Jon Campisi Jan. 28, 2013, 8:56am

The off-duty New Jersey policeman and Iraq war veteran who sustained serious injuries

after being beaten last year following the NHL Winter Classic between the Flyers and New York Rangers in South Philadelphia has filed a civil suit against his attacker and the bar that allegedly over-served the assailant just prior to the fight.

Neal Auricchio, a police officer from Woodbridge, N.J., filed his lawsuit Jan. 24 at the Philadelphia Court of Common Pleas against Glassboro, N.J. resident Dennis Veteri, Paoli, Pa.-based South Philly Bar and Grill, and Philadelphia-based Kenny’s Inc., which does business as South Philly Bar and Grill.

According to the complaint, Auricchio was “viciously” beaten by Veteri while outside of Geno’s Steaks in South Philly following the professional ice hockey game between the Flyers and the Rangers on Jan. 2, 2012.

The beating made news headlines after the incident was caught on cellphone video.

Auricchio, a Rangers fan, is from North Jersey, while Veteri, who resides in South Jersey, roots for the Flyers.

At the time of the attack, the lawsuit states, Veteri was visibly intoxicated and belligerent as a result of having been served “excessive and unlawful amounts of alcohol” while a patron at South Philly Bar and Grill.

The complaint alleges that Veteri’s bar tab after only 20 minutes at the establishment totaled $226.70.

The lawsuit states that following the Winter Classic event at Citizens Bank Park on Jan. 2 last year, the plaintiff and a friend headed over to Geno’s to grab a Philly cheesesteak.

They were both wearing Rangers jerseys at the time.

The defendant and some friends, who were also outside of the cheesesteak place, began to taunt Auricchio and his friend, the complaint reads, an altercation that began when Veteri paid a window washer to spray the plaintiff and his friend with a water bottle.

Veteri then knocked off the plaintiff’s friend’s hat and spit inside of it, the suit states.

The plaintiff attempted to deescalate the situation, although Veteri became more aggressive and started throwing punches at Auricchio and his friend.

Veteri eventually lunged at Auricchio and landed a devastating blow to the plaintiff’s face, which sent Auricchio to the ground where he lost consciousness.

The injury caused the plaintiff to suffer injuries including a left orbital blowout fracture, left eye subconjuctival hemorrhage, corneal abrasion, right cheek laceration, concussion, post concussive symptoms, ocular motility, tinnitus, neurological injuries, and mental and emotional pain and suffering, the complaint states.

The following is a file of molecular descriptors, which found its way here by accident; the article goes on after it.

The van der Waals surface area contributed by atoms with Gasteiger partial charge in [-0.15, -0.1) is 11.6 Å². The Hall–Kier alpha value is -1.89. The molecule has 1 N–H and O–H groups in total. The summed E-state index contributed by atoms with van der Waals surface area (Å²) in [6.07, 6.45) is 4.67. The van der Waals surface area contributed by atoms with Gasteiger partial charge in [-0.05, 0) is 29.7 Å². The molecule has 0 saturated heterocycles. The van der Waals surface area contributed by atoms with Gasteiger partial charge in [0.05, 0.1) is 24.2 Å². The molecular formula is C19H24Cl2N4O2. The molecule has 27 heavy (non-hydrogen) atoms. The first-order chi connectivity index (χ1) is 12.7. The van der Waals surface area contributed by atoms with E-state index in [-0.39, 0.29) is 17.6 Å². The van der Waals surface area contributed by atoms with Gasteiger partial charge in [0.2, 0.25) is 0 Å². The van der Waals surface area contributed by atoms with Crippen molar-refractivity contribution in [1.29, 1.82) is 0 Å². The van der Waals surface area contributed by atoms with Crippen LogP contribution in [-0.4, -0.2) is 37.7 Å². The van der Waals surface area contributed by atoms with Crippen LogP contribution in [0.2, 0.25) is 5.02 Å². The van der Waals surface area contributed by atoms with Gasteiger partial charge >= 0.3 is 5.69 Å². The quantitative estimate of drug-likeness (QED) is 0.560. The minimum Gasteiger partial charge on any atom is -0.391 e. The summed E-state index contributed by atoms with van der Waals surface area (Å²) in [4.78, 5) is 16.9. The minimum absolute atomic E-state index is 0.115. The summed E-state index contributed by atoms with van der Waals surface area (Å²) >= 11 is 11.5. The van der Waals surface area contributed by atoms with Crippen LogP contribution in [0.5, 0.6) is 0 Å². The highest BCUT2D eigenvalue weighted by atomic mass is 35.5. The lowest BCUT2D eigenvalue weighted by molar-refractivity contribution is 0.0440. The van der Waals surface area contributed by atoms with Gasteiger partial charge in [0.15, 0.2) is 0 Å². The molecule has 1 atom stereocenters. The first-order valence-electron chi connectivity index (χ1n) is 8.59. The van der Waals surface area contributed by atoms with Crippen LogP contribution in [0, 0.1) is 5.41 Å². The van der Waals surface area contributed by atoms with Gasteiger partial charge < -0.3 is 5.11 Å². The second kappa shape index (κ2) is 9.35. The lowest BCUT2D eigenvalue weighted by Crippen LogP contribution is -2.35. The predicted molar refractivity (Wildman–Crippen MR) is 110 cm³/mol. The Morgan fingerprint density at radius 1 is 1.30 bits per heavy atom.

The lawsuit contains counts of negligence, assault and battery, and loss of consortium.

The latter was filed on behalf of Maria Auricchio, the plaintiff’s wife and a co-plaintiff in the litigation.

For each count, the plaintiffs seek $50,000 in compensatory and punitive damages, as well as interest, attorney’s fees and costs.

The plaintiffs are being represented by high-profile Philadelphia personal injury firm Saltz, Mongeluzzi, Barrett & Bendesky, along with lawyers from the New Jersey firm of Gill & Chamas.

Attorney Raymond A. Gill, Jr., of Gill & Chamas, said in a statement that Auricchio is lucky to be alive because of the extensive injuries he suffered at the hands of Veteri.

“He narrowly survived the War in Iraq after two tours of duty, so how could he ever think he might lose his life because a drunken thug didn’t approve the hockey team he supported,” Gill said in his statement. “Fan-on-fan rage has reached epidemic proportions in America and it must stop before lives are lost.”

Andrew Duffy, a lawyer with Saltz Mongeluzzi, said that the punitive damages counts in the case were supported by the “outrageous and well-documented conduct of the defendants.

“A crime like this against anyone, let alone a police officer and Iraqi war veteran who is a Purple Heart recipient, is reprehensible,” Duffy said in a statement. “A common thread in these savage beatings of opposing sports fans around the country is alcohol. The alcohol fuels the idea that opposing fans are the enemy that must be attacked. This attitude has no place in Philadelphia or any other sports town.”



The case ID number is 121203828.

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